MTA: 'They don't really care about us' say students
Maryam Abdul-Aleem | 4/12/2011, 4:39 p.m.
It wasn't the typical demonstration against the Metropolitan Transportation Authority's proposed elimination of student MetroCards that many may have been expecting on Monday in front of the MTA headquarters. Instead, hundreds of teenage students came out in solidarity to let the MTA know that they care about the effect that phasing out their student passes would create for the hopes and dreams of gaining an education toward a brighter future.
Many students sang along to the Michael Jackson song "They Don't Care About Us" as it rang out to the feeling they expressed about the MTA board's even conceiving such a thought as to make the youngsters' parents have to pay for their children to get to school every day at $4.50 for a roundtrip fare.
Fnasha Prioleau, 15, said she wants to be a doctor in the near future and questioned why the MTA would strip students of their free pass to an education.
"If they take our MetroCards away they really don't care about us. How else are we supposed to get to school and get an education? They talk about 'no child left behind.' You are making an entire dropout rate."
Ricky Ravenell, 16, who attends a school in the Bronx said, "As the song says, they don't really care about us. And it's true because they trying to cut off MetroCards for kids that get a good education." Dancing to the music, he said he and a few of his classmates "came out here to show them that we do care about our education."
Mingled in the crowd was New York State Assemblywoman Inez Barron, who said she did not participate in organizing the event but was on hand to show her support for what students would have to experience if they are forced to give up their MetroCards.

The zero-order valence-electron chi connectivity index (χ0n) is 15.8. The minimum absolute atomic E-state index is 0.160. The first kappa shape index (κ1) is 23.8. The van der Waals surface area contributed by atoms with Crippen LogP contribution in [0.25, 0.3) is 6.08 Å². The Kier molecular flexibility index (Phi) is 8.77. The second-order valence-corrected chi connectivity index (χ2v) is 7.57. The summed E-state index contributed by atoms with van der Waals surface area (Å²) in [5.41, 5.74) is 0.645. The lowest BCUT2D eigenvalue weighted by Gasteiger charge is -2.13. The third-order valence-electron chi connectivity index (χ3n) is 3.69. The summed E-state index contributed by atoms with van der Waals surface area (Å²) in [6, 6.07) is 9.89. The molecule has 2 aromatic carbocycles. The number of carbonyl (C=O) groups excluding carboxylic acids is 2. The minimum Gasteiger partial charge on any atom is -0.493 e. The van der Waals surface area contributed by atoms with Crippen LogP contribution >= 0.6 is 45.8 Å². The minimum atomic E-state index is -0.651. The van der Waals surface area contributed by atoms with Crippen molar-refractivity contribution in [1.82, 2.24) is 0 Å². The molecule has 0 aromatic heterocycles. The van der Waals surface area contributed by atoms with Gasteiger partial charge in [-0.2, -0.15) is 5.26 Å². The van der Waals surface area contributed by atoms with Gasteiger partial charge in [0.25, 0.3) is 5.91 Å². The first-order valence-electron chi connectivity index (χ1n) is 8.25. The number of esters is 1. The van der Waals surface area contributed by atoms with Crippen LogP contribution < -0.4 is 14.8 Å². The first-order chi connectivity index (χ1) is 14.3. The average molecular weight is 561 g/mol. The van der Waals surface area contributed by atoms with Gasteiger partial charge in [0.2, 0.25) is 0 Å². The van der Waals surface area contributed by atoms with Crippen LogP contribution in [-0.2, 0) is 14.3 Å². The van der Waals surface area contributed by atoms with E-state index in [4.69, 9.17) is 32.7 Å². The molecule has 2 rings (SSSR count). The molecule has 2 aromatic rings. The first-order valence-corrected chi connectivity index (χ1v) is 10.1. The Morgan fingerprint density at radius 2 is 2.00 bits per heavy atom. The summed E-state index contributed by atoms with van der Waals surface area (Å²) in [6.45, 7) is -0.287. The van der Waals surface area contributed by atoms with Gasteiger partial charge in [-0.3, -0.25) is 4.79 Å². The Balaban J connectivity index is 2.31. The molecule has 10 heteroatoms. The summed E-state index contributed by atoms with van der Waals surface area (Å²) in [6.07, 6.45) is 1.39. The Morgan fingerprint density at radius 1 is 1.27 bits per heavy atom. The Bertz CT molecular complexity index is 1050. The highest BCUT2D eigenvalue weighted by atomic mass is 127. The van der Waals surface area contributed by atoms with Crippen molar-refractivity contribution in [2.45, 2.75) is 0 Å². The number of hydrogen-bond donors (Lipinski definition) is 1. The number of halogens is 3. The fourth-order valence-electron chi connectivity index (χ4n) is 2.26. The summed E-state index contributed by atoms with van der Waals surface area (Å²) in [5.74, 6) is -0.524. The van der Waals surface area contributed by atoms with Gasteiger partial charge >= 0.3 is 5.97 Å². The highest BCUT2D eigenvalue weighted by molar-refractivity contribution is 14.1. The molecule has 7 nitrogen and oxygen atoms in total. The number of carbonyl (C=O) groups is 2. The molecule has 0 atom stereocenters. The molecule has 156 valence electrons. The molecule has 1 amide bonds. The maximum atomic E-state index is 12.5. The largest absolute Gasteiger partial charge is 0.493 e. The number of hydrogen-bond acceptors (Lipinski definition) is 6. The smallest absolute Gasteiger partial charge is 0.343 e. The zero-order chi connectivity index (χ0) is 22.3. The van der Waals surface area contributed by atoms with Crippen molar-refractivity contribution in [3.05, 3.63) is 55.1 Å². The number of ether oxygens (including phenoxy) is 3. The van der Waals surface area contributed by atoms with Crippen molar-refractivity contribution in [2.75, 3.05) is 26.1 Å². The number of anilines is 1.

"I think this is wonderful that the students are mobilizing and coming together and doing the activism that it needs to make this movement more broad base. This is how the Civil Rights Movement got started, with the fervor of the kids, students and young people. I can see this as a kick off for all that we are talking about getting mobilized," she said.
She continued to say, "I think it's horrendous that students are being asked to give up their MetroCards. We talk about free education, but if students have to pay to get to school then it's certainly not free education. It's a tax that's being put on their education."
The word spread and students got mobilized on social networking sites like Facebook, while others said they heard about the demonstration on the news. Students walked out of last-period classes with the blessing of their parents and other came straight after the school bell.
Julie Fry, a member of Fight Imperialism, Stand Together (FIST), said the demonstration was, "Pretty spontaneous."
Fry said it was organized by the outpouring of students that are angry about these budget cuts when bankers are getting bailed out while students, working-class and poor people have to endure these cuts.